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Nov 16 2014

What's In The Market East Neighborhood?

Restaurants, Bars, Cafes, Shops, Art & Culture In Philadelphia's Market East Neighborhood

Steps away from the most historic square mile in America, the Market East neighborhood serves as a gateway to the city’s business, shopping and entertainment district. Originally known as High Street, what is now called Market Street is a busy boulevard, particularly during the daytime as shoppers, workers and visitors fill the streets.

Bordered by Old City to the east, Chinatown to the north and Washington Square West to the south and dominated by Philadelphia’s elaborately embellished City Hall, the Market East neighborhood is largely commercial with boundaries that stretch roughly from 7th to 15th Streets and Chestnut to Vine Streets. Unlike other neighborhoods in Center City, the neighborhood has little residential development, but that doesn’t mean there isn’t activity.

Several museums and galleries are located in the neighborhood, along with the always-packed Reading Terminal Market, where visitors can feast on delicacies from Philadelphia and around the world. And with the city’s two newspapers, The Philadelphia Inquirer and Philadelphia Daily News, located in a former department store, visitors might just rub elbows with a Pulitzer Prize winner. In recent years, a number of owner-operated, independent shops and restaurants have cropped up, adding a distinctly local flavor to several national chains that serve the area.

Market East is a transportation hub for SEPTA’s Regional Rail Lines—with service to the suburbs and Philadelphia International Airport—and the Market-Frankford Line (“the El” to locals), a subway/elevated line that travels east and west, making stops at 8th, 11th and 13th streets along Market. Various SEPTA and New Jersey transit buses traverse the numbered streets between 8th and Broad streets and along Arch, Market and Chestnut streets.

Restaurants, Cafes & Bars:

  • Aqua Malaysian & Thai Restaurant – The chefs at Aqua like to play around with traditional South East Asian cuisine and add different flavors and combinations to their Thai and Malaysian dishes. Gluten-free diners can also select from a wide range of menu items. 705 Chestnut Street, (215) 928-2838,
  • Brü Craft & Wurst – The atmosphere is lively at this German bierhall and American gastropub where the food menu has a Bavarian accent and patrons can select a brew from any of 33 taps or order one of six drafts using an iPad. 1318 Chestnut Street, (215) 800-1079,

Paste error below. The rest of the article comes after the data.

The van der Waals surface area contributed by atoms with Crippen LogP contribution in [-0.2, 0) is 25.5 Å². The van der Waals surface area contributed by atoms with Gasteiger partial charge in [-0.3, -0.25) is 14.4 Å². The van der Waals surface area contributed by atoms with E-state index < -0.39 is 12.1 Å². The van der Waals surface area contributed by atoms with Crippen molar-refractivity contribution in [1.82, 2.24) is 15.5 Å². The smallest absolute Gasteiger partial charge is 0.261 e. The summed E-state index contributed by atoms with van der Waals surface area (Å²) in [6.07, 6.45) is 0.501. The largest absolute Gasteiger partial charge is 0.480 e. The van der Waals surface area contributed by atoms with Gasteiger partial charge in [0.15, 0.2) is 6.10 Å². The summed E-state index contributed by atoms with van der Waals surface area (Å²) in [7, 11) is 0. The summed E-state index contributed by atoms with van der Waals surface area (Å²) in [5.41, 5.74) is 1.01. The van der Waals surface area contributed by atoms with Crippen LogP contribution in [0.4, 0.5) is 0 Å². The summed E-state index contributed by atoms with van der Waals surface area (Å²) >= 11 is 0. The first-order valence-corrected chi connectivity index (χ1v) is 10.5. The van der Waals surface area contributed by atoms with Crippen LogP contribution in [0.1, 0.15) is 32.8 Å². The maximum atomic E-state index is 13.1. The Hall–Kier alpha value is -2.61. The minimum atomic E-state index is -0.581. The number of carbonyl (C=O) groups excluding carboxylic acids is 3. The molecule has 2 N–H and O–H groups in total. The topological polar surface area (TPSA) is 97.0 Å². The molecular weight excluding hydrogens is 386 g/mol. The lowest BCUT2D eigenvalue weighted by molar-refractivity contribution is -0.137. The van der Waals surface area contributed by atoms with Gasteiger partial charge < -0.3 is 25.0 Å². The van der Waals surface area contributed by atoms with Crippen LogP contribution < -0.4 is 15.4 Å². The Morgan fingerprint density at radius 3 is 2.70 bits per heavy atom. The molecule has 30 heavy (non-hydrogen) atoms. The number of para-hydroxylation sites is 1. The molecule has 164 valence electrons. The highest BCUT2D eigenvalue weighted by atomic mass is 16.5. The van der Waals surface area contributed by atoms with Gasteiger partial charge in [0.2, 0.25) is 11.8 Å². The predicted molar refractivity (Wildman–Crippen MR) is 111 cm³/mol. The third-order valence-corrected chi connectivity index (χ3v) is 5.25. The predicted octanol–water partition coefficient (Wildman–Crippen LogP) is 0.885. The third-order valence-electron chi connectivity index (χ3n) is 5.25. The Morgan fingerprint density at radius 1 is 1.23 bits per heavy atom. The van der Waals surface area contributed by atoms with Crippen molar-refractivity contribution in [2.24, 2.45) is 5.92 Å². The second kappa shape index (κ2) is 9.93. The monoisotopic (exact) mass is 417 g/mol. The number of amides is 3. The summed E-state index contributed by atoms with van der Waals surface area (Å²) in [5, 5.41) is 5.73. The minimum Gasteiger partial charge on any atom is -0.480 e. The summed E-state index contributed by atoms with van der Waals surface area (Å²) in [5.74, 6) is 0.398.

• The Capital Grille – In a city that knows its steakhouses, The Capital Grille serves up filets with the best of them. The scene: a sleek crowd in business attire, helpful service and an impressive wine list. 1338 Chestnut Street, (215) 545-9588,
  • Di Bruno Brothers – The latest branch of the family-owned market has come a long way from its Italian Market roots. Shelves laden with specialty cheeses, meats, homemade prepared foods and hard-to-find imported items thrill hungry shoppers and home chefs with high-quality choices. 834 Chestnut Street, (267) 519-3115,
  • Fogo de Chão® – This authentic Brazilian Steakhouse began more than 35 years ago in Brazil and features fire-roasted meats carved tableside by gaucho chefs, gourmet salads and sides and an award-winning wine list. 1337 Chestnut Street, (215) 636-9700,
  • Field House Sports Bar – Close to the Pennsylvania Convention Center, this super-sized pub serves up American fare and all major sporting events on multiple TV screens with four different sound zones. Crowds gather for NCAA games, arcade games and live music on Saturday nights, as well as the 40 local beers on tap. 1150 Filbert Street, (215) 629-1520,
  • Hard Rock Cafe – A giant rotating guitar marks the spot where music lovers gather to enjoy casual eats surrounded by iconic memorabilia. 1113-31 Market Street, (215) 238-1000,
  • Jones – It’s déjà vu all over again at Stephen Starr’s retro dining spot where cozy comfort food is served amid Brady Bunch-inspired, 60s-style décor. Menu highlights include fried chicken and waffles, Thanksgiving dinner, meatloaf, chicken potpie and Duncan Hines chocolate layer cake, served with a glass of cold milk. Weekend brunch rounds out the temptations here. 700 Chestnut Street, (215) 223-5663,
  • Las Vegas Lounge – A diverse crowd, two pool tables and laid-back atmosphere make the Las Vegas Lounge a neighborhood bar. A simple food menu, 20-ounce domestic and craft beer selections and stiff drinks welcome guests. Drink specials and late-night happy hours keep the bar buzzing all night long. 704 Chestnut Street, (215) 592-9533,
  • Lucky Strike Bowling – Twenty-four lanes, 10 billiard tables, two ping-pong tables, a shuffleboard table, 17 large wide-screen projectors, 14 plasma TVs, The NFL Sunday Ticket, a fireplace and a yummy comfort food menu make this place a seven-days-a-week hotspot. 1336 Chestnut Street, (215) 545-2471,
  • MilkBoy Philly – Bringing the hipster vibe to Center City, MilkBoy treats music fans to a food and drink menu that’s as creative as its line-up of up-and-coming and below-the-radar bands. Largely fashioned from reclaimed materials, the eco-aware, bi-level spot amuses visitors with three funky can crushers for recycling and live performances almost every night of the week. 1100 Chestnut Street, (215) 925-MILK,
  • Morimoto – In his flagship restaurant, Iron Chef Morimoto offers a unique a la carte menu using traditional Japanese ingredients prepared with modern cooking techniques. Diners looking for an even more special experience enjoy an omakase meal—a multi-course dining experience custom designed for them. 723 Chestnmoriut Street, (215) 413-9070,
  • Old Nelson Gourmet Food Company – Two Market East locations make it easy to grab a specialty sandwich, panini or soup for breakfast, lunch or dinner on the go. 701 Chestnut Street, (215) 627-7090; 35 S. 13th Street, (215) 569-1719,
  • Philly Cupcake – The pastry artists at this colorful jewel box of a shop turn out yummy cupcakes that almost look too good to eat. Also on the menu: pastries, brownies, cookies, chocolates and even treats for Fido. 1132 Chestnut Street, (215) 625-4888,
  • Reading Terminal Market – Since 1892, the historic Reading Terminal Market has been the go-to place for professional and home cooks who want farm-fresh produce, meats, cheeses, herbs and other treats. Here more than 80 merchants sell everything from apples to Amish baked goods. Tours are available, and special events and festivals take place often. 12th & Arch Streets, (215) 922-2317,